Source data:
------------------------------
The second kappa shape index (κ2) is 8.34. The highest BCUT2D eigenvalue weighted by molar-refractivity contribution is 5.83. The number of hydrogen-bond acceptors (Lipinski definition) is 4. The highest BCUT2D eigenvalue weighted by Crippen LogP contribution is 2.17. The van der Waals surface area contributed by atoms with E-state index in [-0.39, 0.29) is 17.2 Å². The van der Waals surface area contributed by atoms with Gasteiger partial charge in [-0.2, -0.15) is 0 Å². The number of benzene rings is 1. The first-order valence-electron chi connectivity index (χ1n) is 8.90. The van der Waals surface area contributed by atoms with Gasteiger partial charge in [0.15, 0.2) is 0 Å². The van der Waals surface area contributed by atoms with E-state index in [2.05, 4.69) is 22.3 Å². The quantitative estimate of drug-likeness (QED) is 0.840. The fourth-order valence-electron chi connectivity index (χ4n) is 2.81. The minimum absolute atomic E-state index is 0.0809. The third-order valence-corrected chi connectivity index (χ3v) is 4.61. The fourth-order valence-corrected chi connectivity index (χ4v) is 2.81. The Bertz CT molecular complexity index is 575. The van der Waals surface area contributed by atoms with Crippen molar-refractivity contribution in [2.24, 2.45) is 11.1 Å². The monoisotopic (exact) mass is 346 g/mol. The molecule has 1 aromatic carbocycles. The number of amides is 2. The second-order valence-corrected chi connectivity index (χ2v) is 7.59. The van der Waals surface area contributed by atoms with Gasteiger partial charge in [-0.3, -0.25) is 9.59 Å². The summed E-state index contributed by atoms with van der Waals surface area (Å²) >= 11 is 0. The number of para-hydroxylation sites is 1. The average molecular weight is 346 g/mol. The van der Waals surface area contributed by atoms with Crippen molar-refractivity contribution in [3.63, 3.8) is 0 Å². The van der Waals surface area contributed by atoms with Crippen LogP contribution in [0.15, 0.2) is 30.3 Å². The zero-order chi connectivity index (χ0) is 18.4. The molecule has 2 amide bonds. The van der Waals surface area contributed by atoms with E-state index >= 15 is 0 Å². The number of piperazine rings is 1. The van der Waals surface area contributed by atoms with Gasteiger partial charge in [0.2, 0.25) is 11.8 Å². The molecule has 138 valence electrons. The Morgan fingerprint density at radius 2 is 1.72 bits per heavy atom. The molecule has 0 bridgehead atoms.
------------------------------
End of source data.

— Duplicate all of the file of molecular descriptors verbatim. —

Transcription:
The second kappa shape index (κ2) is 8.34. The highest BCUT2D eigenvalue weighted by molar-refractivity contribution is 5.83. The number of hydrogen-bond acceptors (Lipinski definition) is 4. The highest BCUT2D eigenvalue weighted by Crippen LogP contribution is 2.17. The van der Waals surface area contributed by atoms with E-state index in [-0.39, 0.29) is 17.2 Å². The van der Waals surface area contributed by atoms with Gasteiger partial charge in [-0.2, -0.15) is 0 Å². The number of benzene rings is 1. The first-order valence-electron chi connectivity index (χ1n) is 8.90. The van der Waals surface area contributed by atoms with Gasteiger partial charge in [0.15, 0.2) is 0 Å². The van der Waals surface area contributed by atoms with E-state index in [2.05, 4.69) is 22.3 Å². The quantitative estimate of drug-likeness (QED) is 0.840. The fourth-order valence-electron chi connectivity index (χ4n) is 2.81. The minimum absolute atomic E-state index is 0.0809. The third-order valence-corrected chi connectivity index (χ3v) is 4.61. The fourth-order valence-corrected chi connectivity index (χ4v) is 2.81. The Bertz CT molecular complexity index is 575. The van der Waals surface area contributed by atoms with Crippen molar-refractivity contribution in [2.24, 2.45) is 11.1 Å². The monoisotopic (exact) mass is 346 g/mol. The molecule has 1 aromatic carbocycles. The number of amides is 2. The second-order valence-corrected chi connectivity index (χ2v) is 7.59. The van der Waals surface area contributed by atoms with Gasteiger partial charge in [-0.3, -0.25) is 9.59 Å². The summed E-state index contributed by atoms with van der Waals surface area (Å²) >= 11 is 0. The number of para-hydroxylation sites is 1. The average molecular weight is 346 g/mol. The van der Waals surface area contributed by atoms with Crippen molar-refractivity contribution in [3.63, 3.8) is 0 Å². The van der Waals surface area contributed by atoms with Crippen LogP contribution in [0.15, 0.2) is 30.3 Å². The zero-order chi connectivity index (χ0) is 18.4. The molecule has 2 amide bonds. The van der Waals surface area contributed by atoms with E-state index >= 15 is 0 Å². The number of piperazine rings is 1. The van der Waals surface area contributed by atoms with Gasteiger partial charge in [0.2, 0.25) is 11.8 Å². The molecule has 138 valence electrons. The Morgan fingerprint density at radius 2 is 1.72 bits per heavy atom. The molecule has 0 bridgehead atoms.